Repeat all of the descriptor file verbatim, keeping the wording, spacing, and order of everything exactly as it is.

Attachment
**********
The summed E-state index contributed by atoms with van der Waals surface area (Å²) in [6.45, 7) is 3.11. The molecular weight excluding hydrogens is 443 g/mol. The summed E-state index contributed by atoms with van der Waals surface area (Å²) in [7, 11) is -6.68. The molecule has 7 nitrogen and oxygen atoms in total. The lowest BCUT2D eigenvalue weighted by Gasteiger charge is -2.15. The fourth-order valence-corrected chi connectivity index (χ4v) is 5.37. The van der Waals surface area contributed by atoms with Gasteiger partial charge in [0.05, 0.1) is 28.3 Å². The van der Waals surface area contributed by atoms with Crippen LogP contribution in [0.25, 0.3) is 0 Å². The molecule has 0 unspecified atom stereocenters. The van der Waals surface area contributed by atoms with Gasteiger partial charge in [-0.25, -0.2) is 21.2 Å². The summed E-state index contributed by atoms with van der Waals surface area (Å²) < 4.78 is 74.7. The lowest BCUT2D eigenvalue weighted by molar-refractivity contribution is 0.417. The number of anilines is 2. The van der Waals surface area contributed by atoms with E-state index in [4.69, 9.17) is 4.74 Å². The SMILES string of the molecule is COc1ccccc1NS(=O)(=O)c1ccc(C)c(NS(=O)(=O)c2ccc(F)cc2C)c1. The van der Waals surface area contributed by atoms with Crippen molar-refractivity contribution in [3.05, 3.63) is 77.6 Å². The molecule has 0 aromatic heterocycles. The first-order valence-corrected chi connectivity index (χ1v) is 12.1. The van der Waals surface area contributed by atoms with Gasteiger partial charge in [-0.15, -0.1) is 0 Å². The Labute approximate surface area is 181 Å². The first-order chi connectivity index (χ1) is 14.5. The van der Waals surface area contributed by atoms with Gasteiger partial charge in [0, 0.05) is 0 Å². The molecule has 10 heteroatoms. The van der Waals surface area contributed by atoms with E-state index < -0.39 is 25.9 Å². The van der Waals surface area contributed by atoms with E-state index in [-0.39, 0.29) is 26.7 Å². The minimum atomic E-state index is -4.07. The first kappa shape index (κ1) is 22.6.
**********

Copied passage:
The summed E-state index contributed by atoms with van der Waals surface area (Å²) in [6.45, 7) is 3.11. The molecular weight excluding hydrogens is 443 g/mol. The summed E-state index contributed by atoms with van der Waals surface area (Å²) in [7, 11) is -6.68. The molecule has 7 nitrogen and oxygen atoms in total. The lowest BCUT2D eigenvalue weighted by Gasteiger charge is -2.15. The fourth-order valence-corrected chi connectivity index (χ4v) is 5.37. The van der Waals surface area contributed by atoms with Gasteiger partial charge in [0.05, 0.1) is 28.3 Å². The van der Waals surface area contributed by atoms with Crippen LogP contribution in [0.25, 0.3) is 0 Å². The molecule has 0 unspecified atom stereocenters. The van der Waals surface area contributed by atoms with Gasteiger partial charge in [-0.25, -0.2) is 21.2 Å². The summed E-state index contributed by atoms with van der Waals surface area (Å²) < 4.78 is 74.7. The lowest BCUT2D eigenvalue weighted by molar-refractivity contribution is 0.417. The number of anilines is 2. The van der Waals surface area contributed by atoms with E-state index in [4.69, 9.17) is 4.74 Å². The SMILES string of the molecule is COc1ccccc1NS(=O)(=O)c1ccc(C)c(NS(=O)(=O)c2ccc(F)cc2C)c1. The van der Waals surface area contributed by atoms with Crippen molar-refractivity contribution in [3.05, 3.63) is 77.6 Å². The molecule has 0 aromatic heterocycles. The first-order valence-corrected chi connectivity index (χ1v) is 12.1. The van der Waals surface area contributed by atoms with Gasteiger partial charge in [-0.15, -0.1) is 0 Å². The Labute approximate surface area is 181 Å². The first-order chi connectivity index (χ1) is 14.5. The van der Waals surface area contributed by atoms with Gasteiger partial charge in [0, 0.05) is 0 Å². The molecule has 10 heteroatoms. The van der Waals surface area contributed by atoms with E-state index < -0.39 is 25.9 Å². The van der Waals surface area contributed by atoms with E-state index in [-0.39, 0.29) is 26.7 Å². The minimum atomic E-state index is -4.07. The first kappa shape index (κ1) is 22.6.